He has no objection to super-sized developments, a concept that seemingly flies in the face of his image as a leftist who hails from a Brooklyn neighborhood known for low-rise buildings and liberal politics.
"I hope people hear me loud and clear that the only way I can achieve my goals is if we are building and building aggressively," de Blasio said last month, saying he possessed a "willingness to use height and density to the maximum feasible extent."
De Blasio has vowed to pursue a policy of largely mandatory inclusionary zoning, which would require developers to set aside a portion of a building's units for poor and middle-class New Yorkers in exchange for authorization to build bigger and taller structures. Bloomberg only encouraged, and did not require, such measures.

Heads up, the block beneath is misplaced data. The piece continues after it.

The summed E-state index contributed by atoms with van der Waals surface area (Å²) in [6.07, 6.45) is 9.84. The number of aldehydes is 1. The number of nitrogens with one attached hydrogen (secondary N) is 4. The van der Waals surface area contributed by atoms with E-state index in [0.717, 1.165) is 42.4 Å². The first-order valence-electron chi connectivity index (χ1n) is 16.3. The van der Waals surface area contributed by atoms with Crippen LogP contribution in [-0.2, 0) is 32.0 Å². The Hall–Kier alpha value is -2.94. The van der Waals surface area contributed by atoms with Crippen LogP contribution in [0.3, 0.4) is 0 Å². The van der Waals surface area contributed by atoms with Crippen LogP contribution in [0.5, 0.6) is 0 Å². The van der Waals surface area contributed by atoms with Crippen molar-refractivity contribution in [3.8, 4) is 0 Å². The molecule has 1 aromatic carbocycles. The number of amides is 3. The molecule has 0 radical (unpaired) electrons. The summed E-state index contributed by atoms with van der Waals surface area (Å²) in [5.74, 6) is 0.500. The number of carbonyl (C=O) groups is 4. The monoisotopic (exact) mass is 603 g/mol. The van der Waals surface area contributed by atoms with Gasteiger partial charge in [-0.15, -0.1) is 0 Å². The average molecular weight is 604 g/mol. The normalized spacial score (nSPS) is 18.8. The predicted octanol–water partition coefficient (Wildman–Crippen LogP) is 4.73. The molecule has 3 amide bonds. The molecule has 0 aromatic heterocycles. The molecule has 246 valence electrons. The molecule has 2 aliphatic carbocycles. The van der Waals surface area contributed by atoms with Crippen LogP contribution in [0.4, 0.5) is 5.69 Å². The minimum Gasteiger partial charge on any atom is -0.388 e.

The administration also wants to legalize some illegal basement apartments, change zoning rules in increasingly mixed-use neighborhoods, fight Albany for more rent-controlled apartments and direct $1 billion of city pension funds to the construction of lower-rent units.